Do you want to apply for a job but not have much work experience? Or is the experience you have not quite right for the job you want, perhaps because you’re looking to change industries?
If so, you should create a resume based on your transferable skills (which are things like time-management, writing, teamwork, and problem-solving). A transferable skills-based resume includes all the elements of a usual resume – profile, education, experience and contact information – but highlights the relevant skills you have most prominently.
- Everyone has transferable skills. It’s easy to create a resume based on your transferable skills, because everyone has them. “Every one of us develops transferable skills that can add value to new roles,” says career coach Nicole Grainger-Marsh. “For instance, if you’re a team leader now, then you will have developed skills such as management, team leadership, mentoring – skills that aren’t limited by the sector that you’re in.”
- Transferable skills are valuable. “The pace of change today means that formal or technical skills can expire very quickly, which can date you as a professional,” Grainger-Marsh says. “The transferable skills that you have are, by their nature, based on your abilities to adapt. Given the fast pace of change, and the number of different roles the average person is likely to have, the adaptability that your transferable skills can demonstrate is crucial.”
In other words, it’s skills, not always experience, that you need to make a career change. Identify which transferable skills you already have by looking at our full checklist here. From there, you can decide which ones are most relevant to the job you want.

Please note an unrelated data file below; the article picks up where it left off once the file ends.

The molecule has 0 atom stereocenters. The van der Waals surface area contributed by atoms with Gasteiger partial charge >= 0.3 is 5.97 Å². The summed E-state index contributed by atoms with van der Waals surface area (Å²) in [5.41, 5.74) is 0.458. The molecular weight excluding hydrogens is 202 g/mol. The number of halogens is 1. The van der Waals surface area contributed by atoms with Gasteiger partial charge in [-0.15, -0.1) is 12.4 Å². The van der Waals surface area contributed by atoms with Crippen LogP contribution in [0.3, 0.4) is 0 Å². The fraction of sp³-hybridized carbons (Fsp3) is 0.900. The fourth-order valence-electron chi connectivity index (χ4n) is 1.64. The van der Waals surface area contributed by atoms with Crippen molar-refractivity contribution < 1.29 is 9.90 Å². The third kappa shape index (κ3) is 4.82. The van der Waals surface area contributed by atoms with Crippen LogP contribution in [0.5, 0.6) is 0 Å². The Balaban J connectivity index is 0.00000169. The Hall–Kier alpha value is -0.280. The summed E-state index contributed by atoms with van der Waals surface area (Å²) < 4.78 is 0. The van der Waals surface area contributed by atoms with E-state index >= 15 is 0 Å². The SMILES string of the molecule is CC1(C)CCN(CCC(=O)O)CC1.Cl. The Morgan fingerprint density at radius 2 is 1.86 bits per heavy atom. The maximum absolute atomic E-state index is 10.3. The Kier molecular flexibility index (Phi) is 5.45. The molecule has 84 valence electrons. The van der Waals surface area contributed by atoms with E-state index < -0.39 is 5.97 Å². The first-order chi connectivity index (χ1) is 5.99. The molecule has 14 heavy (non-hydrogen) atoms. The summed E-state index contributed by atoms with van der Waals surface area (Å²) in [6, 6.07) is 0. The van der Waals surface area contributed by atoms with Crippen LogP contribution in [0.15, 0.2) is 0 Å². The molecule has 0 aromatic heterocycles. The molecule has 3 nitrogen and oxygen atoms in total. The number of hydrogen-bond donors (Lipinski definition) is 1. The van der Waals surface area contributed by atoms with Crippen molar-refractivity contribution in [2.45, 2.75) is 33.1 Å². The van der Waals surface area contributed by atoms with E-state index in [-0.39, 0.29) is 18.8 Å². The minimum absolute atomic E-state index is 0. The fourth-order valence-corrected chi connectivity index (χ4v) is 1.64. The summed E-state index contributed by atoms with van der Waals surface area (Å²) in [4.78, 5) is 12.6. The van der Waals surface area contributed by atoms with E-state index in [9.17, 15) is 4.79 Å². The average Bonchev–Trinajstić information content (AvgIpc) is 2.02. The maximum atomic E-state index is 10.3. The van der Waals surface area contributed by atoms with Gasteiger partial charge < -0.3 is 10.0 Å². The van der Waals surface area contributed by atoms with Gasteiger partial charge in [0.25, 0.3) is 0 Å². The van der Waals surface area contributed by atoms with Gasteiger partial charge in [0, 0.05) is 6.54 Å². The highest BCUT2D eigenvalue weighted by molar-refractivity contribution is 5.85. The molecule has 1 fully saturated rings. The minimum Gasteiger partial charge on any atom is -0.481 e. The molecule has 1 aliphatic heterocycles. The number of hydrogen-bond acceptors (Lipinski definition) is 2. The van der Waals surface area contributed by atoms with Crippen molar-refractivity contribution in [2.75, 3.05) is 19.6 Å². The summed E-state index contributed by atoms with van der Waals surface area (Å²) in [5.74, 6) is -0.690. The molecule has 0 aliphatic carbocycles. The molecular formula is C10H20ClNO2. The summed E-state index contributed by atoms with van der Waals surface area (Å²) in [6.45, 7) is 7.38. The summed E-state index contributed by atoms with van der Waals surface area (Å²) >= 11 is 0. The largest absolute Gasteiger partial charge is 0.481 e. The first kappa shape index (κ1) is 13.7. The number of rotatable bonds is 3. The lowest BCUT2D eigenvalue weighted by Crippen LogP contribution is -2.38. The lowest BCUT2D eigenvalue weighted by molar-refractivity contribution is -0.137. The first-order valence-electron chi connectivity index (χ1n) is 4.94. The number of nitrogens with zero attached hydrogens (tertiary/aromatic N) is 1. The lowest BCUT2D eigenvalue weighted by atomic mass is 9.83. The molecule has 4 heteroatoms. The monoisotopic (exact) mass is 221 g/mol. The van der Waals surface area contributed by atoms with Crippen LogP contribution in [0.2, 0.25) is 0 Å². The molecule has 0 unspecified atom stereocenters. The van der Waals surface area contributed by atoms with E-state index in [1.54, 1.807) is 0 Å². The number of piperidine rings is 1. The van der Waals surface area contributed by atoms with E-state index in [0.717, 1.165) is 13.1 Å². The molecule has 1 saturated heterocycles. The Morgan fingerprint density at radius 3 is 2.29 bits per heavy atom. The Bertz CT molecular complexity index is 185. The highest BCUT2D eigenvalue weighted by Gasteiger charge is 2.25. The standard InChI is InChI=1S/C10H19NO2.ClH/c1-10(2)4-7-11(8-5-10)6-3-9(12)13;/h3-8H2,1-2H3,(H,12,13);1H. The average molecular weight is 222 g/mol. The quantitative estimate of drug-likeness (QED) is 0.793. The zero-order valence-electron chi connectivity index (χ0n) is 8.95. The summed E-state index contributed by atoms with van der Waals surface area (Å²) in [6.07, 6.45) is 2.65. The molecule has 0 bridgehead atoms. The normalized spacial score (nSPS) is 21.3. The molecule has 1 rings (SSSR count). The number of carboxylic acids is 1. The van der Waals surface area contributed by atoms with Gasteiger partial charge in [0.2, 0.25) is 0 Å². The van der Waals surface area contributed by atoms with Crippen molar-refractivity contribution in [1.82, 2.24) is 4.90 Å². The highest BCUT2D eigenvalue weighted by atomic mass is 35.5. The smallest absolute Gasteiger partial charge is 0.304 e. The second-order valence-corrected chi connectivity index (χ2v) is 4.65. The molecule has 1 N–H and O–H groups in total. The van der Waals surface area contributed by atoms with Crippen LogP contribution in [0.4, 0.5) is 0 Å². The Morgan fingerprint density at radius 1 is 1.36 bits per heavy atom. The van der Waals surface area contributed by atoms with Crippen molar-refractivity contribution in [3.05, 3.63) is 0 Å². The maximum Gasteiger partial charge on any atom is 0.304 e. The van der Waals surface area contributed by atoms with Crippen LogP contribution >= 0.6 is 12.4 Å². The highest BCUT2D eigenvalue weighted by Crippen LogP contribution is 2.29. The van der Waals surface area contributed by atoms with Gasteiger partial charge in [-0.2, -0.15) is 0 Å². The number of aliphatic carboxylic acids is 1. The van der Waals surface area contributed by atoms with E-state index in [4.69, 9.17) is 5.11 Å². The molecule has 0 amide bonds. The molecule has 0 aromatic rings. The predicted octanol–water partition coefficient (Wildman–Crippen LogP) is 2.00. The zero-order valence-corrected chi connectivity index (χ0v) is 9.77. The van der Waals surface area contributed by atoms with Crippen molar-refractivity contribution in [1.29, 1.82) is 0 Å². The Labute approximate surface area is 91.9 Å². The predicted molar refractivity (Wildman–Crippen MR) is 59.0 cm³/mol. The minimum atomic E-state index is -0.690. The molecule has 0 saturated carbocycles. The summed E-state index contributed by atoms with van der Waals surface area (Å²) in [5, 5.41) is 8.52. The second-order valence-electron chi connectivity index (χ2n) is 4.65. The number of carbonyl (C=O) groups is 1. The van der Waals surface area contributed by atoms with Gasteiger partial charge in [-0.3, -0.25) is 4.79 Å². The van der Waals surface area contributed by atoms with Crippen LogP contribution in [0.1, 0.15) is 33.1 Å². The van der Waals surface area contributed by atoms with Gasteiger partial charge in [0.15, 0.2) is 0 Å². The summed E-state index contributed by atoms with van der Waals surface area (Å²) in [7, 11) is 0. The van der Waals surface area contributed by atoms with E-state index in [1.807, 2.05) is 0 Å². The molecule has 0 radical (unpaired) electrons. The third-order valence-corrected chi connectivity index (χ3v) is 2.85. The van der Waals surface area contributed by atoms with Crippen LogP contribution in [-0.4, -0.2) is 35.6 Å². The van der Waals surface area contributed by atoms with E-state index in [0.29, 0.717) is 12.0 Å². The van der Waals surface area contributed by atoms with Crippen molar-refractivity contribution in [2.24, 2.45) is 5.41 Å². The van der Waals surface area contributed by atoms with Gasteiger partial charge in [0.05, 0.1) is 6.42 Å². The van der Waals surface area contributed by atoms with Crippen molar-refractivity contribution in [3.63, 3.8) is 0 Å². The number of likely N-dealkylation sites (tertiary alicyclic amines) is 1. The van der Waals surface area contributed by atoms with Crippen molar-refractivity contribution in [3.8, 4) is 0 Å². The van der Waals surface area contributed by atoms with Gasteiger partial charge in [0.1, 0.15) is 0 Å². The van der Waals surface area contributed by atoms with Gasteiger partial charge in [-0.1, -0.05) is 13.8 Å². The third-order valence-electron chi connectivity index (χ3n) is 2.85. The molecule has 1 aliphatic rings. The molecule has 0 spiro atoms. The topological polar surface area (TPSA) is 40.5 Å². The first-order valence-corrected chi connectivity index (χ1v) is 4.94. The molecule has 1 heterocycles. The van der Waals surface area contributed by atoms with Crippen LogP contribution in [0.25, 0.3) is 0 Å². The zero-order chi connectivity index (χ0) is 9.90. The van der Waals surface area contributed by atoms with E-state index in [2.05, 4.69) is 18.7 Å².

- Identify the transferable skills required for the role. “The easiest way to demonstrate transferable skills is to be descriptive when articulating the environment you’ve been operating in,” says Natalie Rogers, a Consultant at Six Degrees. “This will help the hiring manager to identify whether you will be able to transition into their environment. For example, if you’ve been operating in a highly complex stakeholder environment and you can show that this is similar to the environment of the new role, this will be a big tick in the eyes of the hiring manager.”
You’ll also want to ensure that the same skills mentioned in the job ad are listed in your resume, so pay careful attention to the words they use, Grainger-Marsh says. “Find some examples of the roles being advertised, and make a list of the skills and experience they are looking for – there will probably be a few common elements in there, and those are the areas to focus on.”
- Consider the personality traits they seek . “More and more, organisations are recognising the importance of getting the right person and not just the right skills,” Grainger-Marsh says. So, it’s also important to look at the personality traits of the type of person they’re looking for.
“Do they ask for a ‘self-motivated’ person in several adverts? Is an individual with ‘good stakeholder management’ specifically referenced? Those are transferable skills which can help make up ground if one of the technical skills is missing from your list,” Grainger-Marsh says.
“There are also key personality traits that will always be relevant, such as a proactive nature, flexibility, and adaptability,” says Rogers, so add those to your resume too, if you have them.
- Be confident in your ability. At the end of the day, it’s important to remember that experience isn’t everything. “Combining the relevant transferable skills and personality traits can see you transition into a new industry, despite a lack of industry experience,” says Rogers.
“If you demonstrate the skills, aptitude and, most importantly, the cultural fit and attitude that will bring success, employers will often respond,” says Grainger-Marsh. “After all, they aren’t hiring a CV, they’re hiring a person.”